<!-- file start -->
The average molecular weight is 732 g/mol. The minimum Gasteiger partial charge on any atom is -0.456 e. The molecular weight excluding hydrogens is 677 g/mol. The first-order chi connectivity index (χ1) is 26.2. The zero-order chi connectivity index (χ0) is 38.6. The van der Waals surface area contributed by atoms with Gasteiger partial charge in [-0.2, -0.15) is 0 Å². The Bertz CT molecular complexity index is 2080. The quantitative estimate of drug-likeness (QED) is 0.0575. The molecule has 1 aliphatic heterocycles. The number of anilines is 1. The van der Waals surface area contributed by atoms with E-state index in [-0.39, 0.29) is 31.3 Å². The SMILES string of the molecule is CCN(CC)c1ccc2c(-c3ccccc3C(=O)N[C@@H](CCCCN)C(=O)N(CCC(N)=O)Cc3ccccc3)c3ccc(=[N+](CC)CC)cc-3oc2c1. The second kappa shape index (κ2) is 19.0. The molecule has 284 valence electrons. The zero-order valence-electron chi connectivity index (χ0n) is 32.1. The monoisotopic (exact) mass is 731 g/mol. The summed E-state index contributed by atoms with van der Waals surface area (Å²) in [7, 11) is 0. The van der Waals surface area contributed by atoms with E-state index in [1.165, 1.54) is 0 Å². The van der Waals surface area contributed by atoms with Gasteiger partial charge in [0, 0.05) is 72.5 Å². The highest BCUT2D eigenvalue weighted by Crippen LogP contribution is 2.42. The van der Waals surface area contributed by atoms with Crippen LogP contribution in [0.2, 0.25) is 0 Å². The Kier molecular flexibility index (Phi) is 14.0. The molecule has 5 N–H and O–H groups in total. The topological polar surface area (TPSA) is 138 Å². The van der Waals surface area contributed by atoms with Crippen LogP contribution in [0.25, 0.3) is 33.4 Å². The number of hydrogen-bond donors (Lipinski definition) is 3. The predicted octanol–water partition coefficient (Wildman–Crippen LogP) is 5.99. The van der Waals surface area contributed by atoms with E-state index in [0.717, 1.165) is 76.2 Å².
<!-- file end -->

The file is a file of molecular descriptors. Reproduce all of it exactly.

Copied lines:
The average molecular weight is 732 g/mol. The minimum Gasteiger partial charge on any atom is -0.456 e. The molecular weight excluding hydrogens is 677 g/mol. The first-order chi connectivity index (χ1) is 26.2. The zero-order chi connectivity index (χ0) is 38.6. The van der Waals surface area contributed by atoms with Gasteiger partial charge in [-0.2, -0.15) is 0 Å². The Bertz CT molecular complexity index is 2080. The quantitative estimate of drug-likeness (QED) is 0.0575. The molecule has 1 aliphatic heterocycles. The number of anilines is 1. The van der Waals surface area contributed by atoms with E-state index in [-0.39, 0.29) is 31.3 Å². The SMILES string of the molecule is CCN(CC)c1ccc2c(-c3ccccc3C(=O)N[C@@H](CCCCN)C(=O)N(CCC(N)=O)Cc3ccccc3)c3ccc(=[N+](CC)CC)cc-3oc2c1. The second kappa shape index (κ2) is 19.0. The molecule has 284 valence electrons. The zero-order valence-electron chi connectivity index (χ0n) is 32.1. The monoisotopic (exact) mass is 731 g/mol. The summed E-state index contributed by atoms with van der Waals surface area (Å²) in [7, 11) is 0. The van der Waals surface area contributed by atoms with E-state index in [1.165, 1.54) is 0 Å². The van der Waals surface area contributed by atoms with Gasteiger partial charge in [0, 0.05) is 72.5 Å². The highest BCUT2D eigenvalue weighted by Crippen LogP contribution is 2.42. The van der Waals surface area contributed by atoms with Crippen LogP contribution in [0.2, 0.25) is 0 Å². The Kier molecular flexibility index (Phi) is 14.0. The molecule has 5 N–H and O–H groups in total. The topological polar surface area (TPSA) is 138 Å². The van der Waals surface area contributed by atoms with Crippen LogP contribution in [0.25, 0.3) is 33.4 Å². The number of hydrogen-bond donors (Lipinski definition) is 3. The predicted octanol–water partition coefficient (Wildman–Crippen LogP) is 5.99. The van der Waals surface area contributed by atoms with E-state index in [0.717, 1.165) is 76.2 Å².